DWARF MINKE WHALES - SPIRIT OF FREEDOM
There are few opportunities in a lifetime where you can experience the thrill of sharing the water with a creature as magnificent as a whale. In Far North Australia, during the months of June and July, divers may have the opportunity to interact with Dwarf Minke Whales in the warm waters of the Great Barrier Reef.
Each year these graceful creatures migrate to the stretch of reefs south of Lizard Island, known as the Ribbon Reefs. The inquisitive nature of the Minke Whale brings them close to boats in the region to linger with divers and snorkelers, at times as close to up to a metre away. The whales are mostly encountered alone or in family groups of two or three, but can be in groups of up to eight.
The Dwarf Minke whale is the smallest baleen whale, identified by about 50-70 throat grooves. The largest Dwarf Minke whale that was accurately measured was 7.8 m (25 feet) long with adults weighing 5-6 tonnes. They have a characteristic white band on each flipper, contrasting with its very dark grey top color. These and other markings can be used to identify different individuals. They have two blowholes, like all baleen whales.
The Minke does not feed on the Great Barrier Reef, but fatten up on krill in the rich waters of the Antarctic before their annual migration. Many pregnant females will give birth on their northward journey, the single calf being approximately 3 metres in length and weighing 300kg.
Minkes display some extraordinary behaviour such as spy hopping, where they lift their head out of the water and observe the boats above the surface. Often they are seen tail-slapping the water, which may be an acoustic signal to other whales in the vicinity. Minkes are known to breach, but not quite as the Humpback Whale, which are also seen on the Great Barrier Reef in the winter months.
On board Spirit of Freedom divers and snorkellers have encountered Minke Whales on the Ribbon Reefs in June and July. These encounters have been ‘a voluntary approach’ by the Minke Whale. Most of the Minke Whale encounters have been around the boat where the whales may linger or circle to interact with people as they return to the boat after a dive. The voluntary approach to the vessel and swimmers by Minke whales creates a unique in-water experience. Spirit of Freedom crew brief all guests on guidelines from GBRMPA on how to behave to ensure the safety and protection of the Minke Whales.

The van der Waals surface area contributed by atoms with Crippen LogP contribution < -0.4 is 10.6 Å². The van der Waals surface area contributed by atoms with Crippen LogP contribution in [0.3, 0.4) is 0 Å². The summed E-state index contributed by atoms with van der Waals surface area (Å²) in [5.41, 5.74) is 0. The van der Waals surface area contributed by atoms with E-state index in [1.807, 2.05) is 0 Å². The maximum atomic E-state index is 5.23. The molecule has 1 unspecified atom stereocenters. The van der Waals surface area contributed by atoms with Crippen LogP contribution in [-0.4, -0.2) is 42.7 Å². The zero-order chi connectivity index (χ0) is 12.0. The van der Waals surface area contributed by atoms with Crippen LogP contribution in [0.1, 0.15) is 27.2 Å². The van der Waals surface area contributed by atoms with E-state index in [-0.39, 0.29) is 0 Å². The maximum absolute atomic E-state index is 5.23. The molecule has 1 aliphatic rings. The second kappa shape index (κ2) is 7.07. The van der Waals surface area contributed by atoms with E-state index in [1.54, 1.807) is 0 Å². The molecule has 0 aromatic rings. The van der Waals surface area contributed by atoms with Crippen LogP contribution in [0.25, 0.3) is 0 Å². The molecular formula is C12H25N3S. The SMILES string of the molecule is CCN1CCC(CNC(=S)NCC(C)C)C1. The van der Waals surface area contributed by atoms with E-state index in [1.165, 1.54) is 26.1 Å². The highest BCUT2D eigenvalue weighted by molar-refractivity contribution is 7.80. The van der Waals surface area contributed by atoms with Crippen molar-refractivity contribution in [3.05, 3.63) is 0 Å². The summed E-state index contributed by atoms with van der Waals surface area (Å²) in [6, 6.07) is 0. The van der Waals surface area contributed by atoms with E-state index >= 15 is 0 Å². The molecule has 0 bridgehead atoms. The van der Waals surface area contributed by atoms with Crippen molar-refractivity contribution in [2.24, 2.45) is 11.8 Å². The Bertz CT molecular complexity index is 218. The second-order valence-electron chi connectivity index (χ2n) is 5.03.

Much research has been done by James Cook University into the Minke Whales, from which guidelines and a Code of Practice have been developed to ensure sustainable and protective measures for Swim With Minke Whale participants. Further information can be found at www.minkewhaleproject.org and www.gbrmpa.gov.au.
Extract from trip report, July 2011.
"Graceful" "Acrobatic" "Curious" "Dancing " were words chosen by our divers to describe the Dwarf Minke Whales after diving and snorkelling with them at 3 separate sites during the trip. On one occasion we were fortunate enough to be able to watch the interaction between a mother and her calf. Calves are around 2 meters at birth and are weaned at approx 6 months old. Snorkellers were also treated to playful "bubble blasts" by the whales, who released sudden clouds of bubbles directly under them, a once in a life time whale Jacuzzi, not to be found in any other spa, no matter how exclusive!